A French entrepreneur has developed an e-bike that doesn't use a lithium-ion battery, and never needs charging. Instead of a standard battery pack, the Pi-Pop bike uses a supercapacitor to store energy, and is charged while you ride.
E-bikes open up the world of cycling and bikepacking to people who'd otherwise count themselves out, but while they're much less environmentally damaging than a car, they still require cobalt and lithium. Modern batteries use less of these rare metals, but demand is soaring and shortages are looming. There's also an ethical problem: most of the world's cobalt is mined in the DRC, often by workers who are underpaid and poorly treated.
As Euronews Next explains, entrepreneur Adrien Lelièvre set out to find an alternative, and has designed and patented the Pi-Pop city bike as a more sustainable alternative. It uses no lithium or cobalt, and unlike plug-in e-bikes, it's charged by regenerative braking, where the kinetic energy from braking is converted into electrical power. It also charges while you ride downhill, when the wheels are moving but the motor isn't engaged.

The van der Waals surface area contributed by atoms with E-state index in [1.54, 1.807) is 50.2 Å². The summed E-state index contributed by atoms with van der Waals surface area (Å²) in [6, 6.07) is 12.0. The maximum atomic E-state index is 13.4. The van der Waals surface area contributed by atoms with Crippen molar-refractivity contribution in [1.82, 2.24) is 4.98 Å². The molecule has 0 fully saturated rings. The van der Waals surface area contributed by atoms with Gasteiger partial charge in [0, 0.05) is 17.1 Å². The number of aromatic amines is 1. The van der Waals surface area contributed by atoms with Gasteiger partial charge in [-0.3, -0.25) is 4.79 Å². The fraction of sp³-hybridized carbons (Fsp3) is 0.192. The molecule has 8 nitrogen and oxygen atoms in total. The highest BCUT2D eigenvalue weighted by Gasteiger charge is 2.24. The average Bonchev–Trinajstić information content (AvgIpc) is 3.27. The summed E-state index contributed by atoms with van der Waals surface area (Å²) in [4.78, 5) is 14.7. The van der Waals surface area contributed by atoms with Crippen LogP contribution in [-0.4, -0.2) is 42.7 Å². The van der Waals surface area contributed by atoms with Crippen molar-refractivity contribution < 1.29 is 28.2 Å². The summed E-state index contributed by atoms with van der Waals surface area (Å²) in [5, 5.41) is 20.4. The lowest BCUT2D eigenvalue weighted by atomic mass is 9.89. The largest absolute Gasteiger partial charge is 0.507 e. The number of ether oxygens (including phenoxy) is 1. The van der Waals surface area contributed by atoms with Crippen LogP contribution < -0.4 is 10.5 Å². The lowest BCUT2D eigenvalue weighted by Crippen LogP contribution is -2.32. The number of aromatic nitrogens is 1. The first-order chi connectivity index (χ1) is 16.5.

The Pi-Pop is a class-one e-bike, meaning it can provide assistance at speeds up to 15.5mph, and the motor will only engage while you're pedalling. The supercapacitor has a lifespan of 10-15 years. For comparison, the typical lithium e-bike battery will need replacing after 3-5 years.
It has a unisex step-through frame for city riding, with front suspension to smooth out bumps and potholes. It's equipped with a lightweight Aikema Electric Drive Systems motor, Shimano Tourney RD-TY300D seven-speed derailleur, and Tektro MD-M280 disc brakes.
Best of all, the Pi-Pop isn't just a concept – it's actually available to order for €2,450 including tax (about $2,600).
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Cat is the editor of Advnture, She’s been a journalist for 15 years, and was fitness and wellbeing editor on TechRadar before joining the Advnture team in 2022. She’s a UK Athletics qualified run leader, and in her spare time enjoys nothing more than lacing up her shoes and hitting the roads and trails (the muddier, the better), usually wearing at least two sports watches.